After twenty-two years in Italy, my Italian is pretty advanced, though again, I never studied it formally and have no qualifications. I’d estimate C2 in some skills, C1 in others.
I’ve been learning Swedish for around four years, and I DO have a qualification for that, at A2 level. I’d estimate my current level is B1 or B2, according to the skill area (I tried a sample B1 exam a year or so ago and, by my own reckoning, passed.)
Oh, and I recently started with Spanish, which as with French should be relatively easy for someone who knows Italian. With a little preparation, I’d bet on passing an A1 exam, which isn’t much to boast about. But I’m not in any rush. Spanish is a useful language, so I’ll keep at it as long as it interests me.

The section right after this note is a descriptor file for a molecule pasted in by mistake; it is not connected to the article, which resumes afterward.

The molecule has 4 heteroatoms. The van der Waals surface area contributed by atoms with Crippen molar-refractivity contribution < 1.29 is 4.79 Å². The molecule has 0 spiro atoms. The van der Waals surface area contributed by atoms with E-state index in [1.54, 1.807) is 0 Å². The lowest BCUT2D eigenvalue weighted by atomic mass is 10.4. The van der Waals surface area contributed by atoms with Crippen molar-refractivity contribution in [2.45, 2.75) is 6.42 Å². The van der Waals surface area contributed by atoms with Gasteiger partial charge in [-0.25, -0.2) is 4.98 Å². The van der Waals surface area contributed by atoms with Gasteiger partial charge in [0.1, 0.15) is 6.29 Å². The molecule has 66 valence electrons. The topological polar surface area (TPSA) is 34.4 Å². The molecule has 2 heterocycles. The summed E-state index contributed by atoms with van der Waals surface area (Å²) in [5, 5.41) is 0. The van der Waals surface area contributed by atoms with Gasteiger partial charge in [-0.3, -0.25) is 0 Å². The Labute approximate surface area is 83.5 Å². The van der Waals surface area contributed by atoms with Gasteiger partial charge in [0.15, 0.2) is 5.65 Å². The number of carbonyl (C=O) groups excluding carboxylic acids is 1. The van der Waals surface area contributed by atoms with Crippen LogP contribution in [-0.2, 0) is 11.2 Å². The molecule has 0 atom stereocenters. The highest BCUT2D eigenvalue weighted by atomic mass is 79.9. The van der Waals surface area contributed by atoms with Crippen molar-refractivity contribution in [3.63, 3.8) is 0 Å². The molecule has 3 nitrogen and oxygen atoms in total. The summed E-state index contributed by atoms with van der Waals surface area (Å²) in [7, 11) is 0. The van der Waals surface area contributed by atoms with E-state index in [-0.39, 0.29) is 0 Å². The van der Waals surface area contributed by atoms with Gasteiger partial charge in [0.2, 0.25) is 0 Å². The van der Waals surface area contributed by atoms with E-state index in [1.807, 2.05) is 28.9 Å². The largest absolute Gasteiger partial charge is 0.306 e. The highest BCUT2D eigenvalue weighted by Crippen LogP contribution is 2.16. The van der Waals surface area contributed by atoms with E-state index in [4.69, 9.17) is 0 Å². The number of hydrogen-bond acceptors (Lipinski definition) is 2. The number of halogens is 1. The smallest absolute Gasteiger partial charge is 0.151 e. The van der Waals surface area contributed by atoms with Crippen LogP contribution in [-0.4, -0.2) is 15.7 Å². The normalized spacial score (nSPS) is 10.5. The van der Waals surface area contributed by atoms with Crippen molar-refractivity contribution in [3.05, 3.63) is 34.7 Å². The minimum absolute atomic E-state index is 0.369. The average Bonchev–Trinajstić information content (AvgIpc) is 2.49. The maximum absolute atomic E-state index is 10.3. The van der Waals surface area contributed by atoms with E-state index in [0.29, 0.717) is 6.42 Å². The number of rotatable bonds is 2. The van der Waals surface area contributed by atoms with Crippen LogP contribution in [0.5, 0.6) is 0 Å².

See? No magic powers, though I’m a language teacher with thirty years’ experience, a former teacher-trainer, and an author of books for learners (real, paper books, published by someone else!) I can assure you that the linguistic skills we all end up with, or don’t, are mostly a function of the opportunities that present themselves as we trudge through life, along with a willingness to engage with them. No more, no less.
What do I do personally to engage with the above-listed languages? Mostly I listen to the radio, try to read articles in newspapers, and do online conversation practice. Just that.
I have no flashcards, no grammar books, and no expensive courses. The only VITAL ingredients are time, which I’ve had plenty of lately, and motivation, which comes and goes, but is easier to find if you keep at it. Progress reinforces motivation, too.
A venerdì, allora.